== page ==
From circular to scalloped, pasta can take many different shapes. Whether it’s itty-bitty orzo or giant papardelle, basic pastas are all made from the same few ingredients—flour, water, and sometimes eggs—but once the dough is made, the shape determines how it will be served, and that shape has a huge impact on the finished dish. There are over 150 kinds of pasta shapes, from short and stubby to long and lithe. There are pastas shaped like ears (orecchiette), and pastas shaped like stars (stelline). There are pastas that look like worms (vermicelli), and pastas shaped like wheels (rotelle). That’s a lot of variety, considering that they all pretty much taste the same.
Once you add a sauce, the shape of the pasta becomes crucial. You wouldn’t substitute lasagna noodles in your fettuccine alfredo, would you? While cooking recently, I substituted penne for orecchiette (the horror!) in a dish with sautéed peas, leeks, and cream sauce, and the dish was, sad to say, a letdown. As good as the sauce was, the veggies couldn’t fit into the holes in the penne, and the larger pasta just overwhelmed each bite with a mouthful of starch.
Pairing the pasta to the sauce is an art, and the right pasta shape can really make or break a dish. Some types of pasta are specifically designed for certain purposes and most pasta shapes can be divided into just a few categories. Knowing which goes with what is the first step to making every meal assolutamente deliziosa.
Long, Straight Pastas
The best ways to prepare the thinnest pastas are with thin sauces. Skinny noodles like capellini and linguine are best paired with light, oil-based sauces like pesto or a thin marinara. Tiny pastas just can’t stand up to cream sauces or Bolognese, which are better for larger noodles like fettuccine or spaghetti. The larger noodles are able to soak up and retain more sauce, so that every bite is balanced, and you don’t end up with all the noodles on your fork, but all the sauce left on your plate.
Stout, thicker pastas like rigatoni, ziti, penne, and the old standby, elbow macaroni, work best with chunkier sauces, because the pasta’s shape captures and holds onto the sauce as well as any delicious bits of meat, vegetables, or cheese. These are the perfect pastas to pair with thick meat sauces or sauces full of chopped vegetables like eggplant or onions. Some tube-shaped pasta is striated, like penne rigate or rigatoni. The ribs create more surface area, so that the noodles can hold onto even more sauce.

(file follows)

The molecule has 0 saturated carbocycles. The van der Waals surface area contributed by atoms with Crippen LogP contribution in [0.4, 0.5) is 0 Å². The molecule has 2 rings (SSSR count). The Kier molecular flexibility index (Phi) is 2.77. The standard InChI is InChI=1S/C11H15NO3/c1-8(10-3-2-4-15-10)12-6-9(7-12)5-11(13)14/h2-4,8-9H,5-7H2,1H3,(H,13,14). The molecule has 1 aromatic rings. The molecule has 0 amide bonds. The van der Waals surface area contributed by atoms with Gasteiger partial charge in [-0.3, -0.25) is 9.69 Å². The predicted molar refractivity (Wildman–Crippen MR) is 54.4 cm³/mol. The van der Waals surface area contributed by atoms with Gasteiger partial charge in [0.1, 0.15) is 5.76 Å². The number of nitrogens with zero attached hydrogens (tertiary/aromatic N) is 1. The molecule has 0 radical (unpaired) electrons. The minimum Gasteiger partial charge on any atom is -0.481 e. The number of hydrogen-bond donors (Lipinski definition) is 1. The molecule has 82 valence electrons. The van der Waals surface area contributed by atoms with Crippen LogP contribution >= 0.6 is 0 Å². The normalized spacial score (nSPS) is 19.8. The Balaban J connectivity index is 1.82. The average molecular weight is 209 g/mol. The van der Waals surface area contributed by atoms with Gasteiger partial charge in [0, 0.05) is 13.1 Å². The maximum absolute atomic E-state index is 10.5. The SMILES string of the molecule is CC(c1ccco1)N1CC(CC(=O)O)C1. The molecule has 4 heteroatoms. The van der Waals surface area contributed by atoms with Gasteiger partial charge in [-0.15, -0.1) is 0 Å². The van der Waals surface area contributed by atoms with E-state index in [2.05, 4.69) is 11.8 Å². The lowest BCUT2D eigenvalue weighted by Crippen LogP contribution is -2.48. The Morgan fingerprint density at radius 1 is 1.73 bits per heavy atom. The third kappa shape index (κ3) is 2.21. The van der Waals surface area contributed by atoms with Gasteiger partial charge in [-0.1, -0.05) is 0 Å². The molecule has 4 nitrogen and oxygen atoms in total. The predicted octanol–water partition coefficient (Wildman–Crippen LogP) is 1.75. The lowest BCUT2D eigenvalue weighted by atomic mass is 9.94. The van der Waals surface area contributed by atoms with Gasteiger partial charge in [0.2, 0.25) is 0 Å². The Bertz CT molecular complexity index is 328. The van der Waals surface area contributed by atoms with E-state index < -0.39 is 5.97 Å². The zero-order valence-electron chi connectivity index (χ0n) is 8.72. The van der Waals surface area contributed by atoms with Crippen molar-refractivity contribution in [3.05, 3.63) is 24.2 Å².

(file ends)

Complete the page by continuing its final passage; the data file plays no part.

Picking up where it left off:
Molded or Shaped Pastas
These pastas aren’t tubular, but they have many of the same uses as the tubular pasta shapes, although they’re especially successful with the thickest, chunkiest sauces full of large pieces of vegetables or meat. Corkscrew-shaped fusilli, ear-like orecchiette, ridged and ruffled radiatore, and bowtie-shaped farfalle are great when paired with a cheesy or creamy sauce, and when baked, they hold a casserole’s shape well and provide perfectly-sized bites. The best part about these pastas is that their many crevices and crannies can hold onto tasty bits in the sauce. Many of these pastas can be served cold in pasta salads, too.
Noodles like manicotti, cannelloni, and conchiglioni (a.k.a. jumbo shells) are usually stuffed with meat or cheese, and then baked or boiled. Stuffed pastas pair well with milder tomato-based sauces that complement, rather than compete with, the pasta’s stuffing. Cream sauces can be a bit too rich and heavy. Pairing an Alfredo sauce with a cheese-stuffed pasta can be a dairy overload, unless you have a particular penchant for parmesan.
Some pasta are so tiny, you might mistake them for rice. Orzo, ditalini, stelline, and other tiny pastas are often used in soups like pasta e fagiole or minestrone. Their small size gives soups just the right amount of texture, while still allowing the eater to fit them properly on the spoon.
Mix and Match
Of course, just because most pasta has one perfect use doesn’t mean that substitutions aren’t possible. Take macaroni and cheese, for example. It’s traditionally made with elbow macaroni, but it’s also quite good with radiatore, cavatappi, or shells. The more intricately-formed shapes soak up differing amounts of the sauce, although they’re all similar enough to serve the same purpose. Experimenting with different pasta shapes in your favorite dishes can be fun for the cook as well as fresh for the diner.
A good general rule when it comes to pairing pastas—the bigger the pasta, or the thicker the hole in the center, the chunkier the sauce should be. The good news about pasta pairing is that even if a particular combination is unsuccessful, it will still be edible. My penne rigate with peas and leeks wasn’t transcendent, but it was still perfectly serviceable. Now, the next time I’m getting ready to make pasta for dinner, I’ll be more mindful of what shape I use with what sauce. And if all else fails, marinara sauce pretty much goes with everything.